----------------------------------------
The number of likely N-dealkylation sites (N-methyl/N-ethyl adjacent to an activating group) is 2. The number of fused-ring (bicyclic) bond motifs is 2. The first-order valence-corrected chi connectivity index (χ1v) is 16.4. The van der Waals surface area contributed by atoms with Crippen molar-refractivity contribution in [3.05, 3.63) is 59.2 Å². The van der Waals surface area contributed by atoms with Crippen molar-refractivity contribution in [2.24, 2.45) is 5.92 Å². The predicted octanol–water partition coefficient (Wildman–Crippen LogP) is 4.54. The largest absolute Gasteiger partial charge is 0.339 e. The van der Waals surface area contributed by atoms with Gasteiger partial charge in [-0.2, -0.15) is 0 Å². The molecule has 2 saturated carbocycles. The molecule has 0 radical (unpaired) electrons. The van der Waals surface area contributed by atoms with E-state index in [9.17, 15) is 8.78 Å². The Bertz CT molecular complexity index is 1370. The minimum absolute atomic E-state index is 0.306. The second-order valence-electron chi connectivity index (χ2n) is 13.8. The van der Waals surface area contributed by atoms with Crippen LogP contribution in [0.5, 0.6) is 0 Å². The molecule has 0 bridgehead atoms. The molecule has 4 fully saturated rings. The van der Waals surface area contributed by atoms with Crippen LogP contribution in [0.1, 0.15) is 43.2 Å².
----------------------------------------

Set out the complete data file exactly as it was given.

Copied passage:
The number of likely N-dealkylation sites (N-methyl/N-ethyl adjacent to an activating group) is 2. The number of fused-ring (bicyclic) bond motifs is 2. The first-order valence-corrected chi connectivity index (χ1v) is 16.4. The van der Waals surface area contributed by atoms with Crippen molar-refractivity contribution in [3.05, 3.63) is 59.2 Å². The van der Waals surface area contributed by atoms with Crippen molar-refractivity contribution in [2.24, 2.45) is 5.92 Å². The predicted octanol–water partition coefficient (Wildman–Crippen LogP) is 4.54. The largest absolute Gasteiger partial charge is 0.339 e. The van der Waals surface area contributed by atoms with Gasteiger partial charge in [-0.2, -0.15) is 0 Å². The molecule has 2 saturated carbocycles. The molecule has 0 radical (unpaired) electrons. The van der Waals surface area contributed by atoms with E-state index in [9.17, 15) is 8.78 Å². The Bertz CT molecular complexity index is 1370. The minimum absolute atomic E-state index is 0.306. The second-order valence-electron chi connectivity index (χ2n) is 13.8. The van der Waals surface area contributed by atoms with Crippen LogP contribution in [0.5, 0.6) is 0 Å². The molecule has 0 bridgehead atoms. The molecule has 4 fully saturated rings. The van der Waals surface area contributed by atoms with Crippen LogP contribution in [0.1, 0.15) is 43.2 Å².